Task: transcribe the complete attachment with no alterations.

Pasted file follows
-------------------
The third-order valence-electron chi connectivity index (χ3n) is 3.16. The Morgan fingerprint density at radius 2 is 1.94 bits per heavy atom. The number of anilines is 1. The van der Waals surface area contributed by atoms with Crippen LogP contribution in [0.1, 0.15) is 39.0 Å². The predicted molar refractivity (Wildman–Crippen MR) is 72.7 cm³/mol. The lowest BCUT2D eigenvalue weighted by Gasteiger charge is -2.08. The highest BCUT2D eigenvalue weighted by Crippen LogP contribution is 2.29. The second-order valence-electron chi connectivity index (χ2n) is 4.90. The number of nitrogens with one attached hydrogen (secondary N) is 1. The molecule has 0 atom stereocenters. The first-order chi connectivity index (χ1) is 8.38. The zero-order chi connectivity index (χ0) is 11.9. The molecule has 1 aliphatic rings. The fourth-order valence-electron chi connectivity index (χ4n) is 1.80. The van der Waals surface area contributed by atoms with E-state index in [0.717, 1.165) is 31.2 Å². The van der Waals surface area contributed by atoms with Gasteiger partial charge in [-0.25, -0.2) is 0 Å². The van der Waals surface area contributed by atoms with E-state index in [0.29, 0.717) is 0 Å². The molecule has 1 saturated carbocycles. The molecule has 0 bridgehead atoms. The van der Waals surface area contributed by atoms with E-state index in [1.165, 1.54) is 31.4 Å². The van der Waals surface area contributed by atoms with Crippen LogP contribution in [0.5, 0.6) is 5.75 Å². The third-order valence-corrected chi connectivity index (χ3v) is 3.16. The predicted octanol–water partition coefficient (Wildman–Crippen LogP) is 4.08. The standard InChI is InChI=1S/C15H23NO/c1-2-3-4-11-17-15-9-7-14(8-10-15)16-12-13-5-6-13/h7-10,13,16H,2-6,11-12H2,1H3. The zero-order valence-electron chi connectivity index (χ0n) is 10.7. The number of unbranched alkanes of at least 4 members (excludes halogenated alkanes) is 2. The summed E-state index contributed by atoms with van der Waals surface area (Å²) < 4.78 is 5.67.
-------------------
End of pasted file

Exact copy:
The third-order valence-electron chi connectivity index (χ3n) is 3.16. The Morgan fingerprint density at radius 2 is 1.94 bits per heavy atom. The number of anilines is 1. The van der Waals surface area contributed by atoms with Crippen LogP contribution in [0.1, 0.15) is 39.0 Å². The predicted molar refractivity (Wildman–Crippen MR) is 72.7 cm³/mol. The lowest BCUT2D eigenvalue weighted by Gasteiger charge is -2.08. The highest BCUT2D eigenvalue weighted by Crippen LogP contribution is 2.29. The second-order valence-electron chi connectivity index (χ2n) is 4.90. The number of nitrogens with one attached hydrogen (secondary N) is 1. The molecule has 0 atom stereocenters. The first-order chi connectivity index (χ1) is 8.38. The zero-order chi connectivity index (χ0) is 11.9. The molecule has 1 aliphatic rings. The fourth-order valence-electron chi connectivity index (χ4n) is 1.80. The van der Waals surface area contributed by atoms with E-state index in [0.717, 1.165) is 31.2 Å². The van der Waals surface area contributed by atoms with Gasteiger partial charge in [-0.25, -0.2) is 0 Å². The van der Waals surface area contributed by atoms with E-state index in [0.29, 0.717) is 0 Å². The molecule has 1 saturated carbocycles. The molecule has 0 bridgehead atoms. The van der Waals surface area contributed by atoms with E-state index in [1.165, 1.54) is 31.4 Å². The van der Waals surface area contributed by atoms with Crippen LogP contribution in [0.5, 0.6) is 5.75 Å². The third-order valence-corrected chi connectivity index (χ3v) is 3.16. The predicted octanol–water partition coefficient (Wildman–Crippen LogP) is 4.08. The standard InChI is InChI=1S/C15H23NO/c1-2-3-4-11-17-15-9-7-14(8-10-15)16-12-13-5-6-13/h7-10,13,16H,2-6,11-12H2,1H3. The zero-order valence-electron chi connectivity index (χ0n) is 10.7. The number of unbranched alkanes of at least 4 members (excludes halogenated alkanes) is 2. The summed E-state index contributed by atoms with van der Waals surface area (Å²) < 4.78 is 5.67.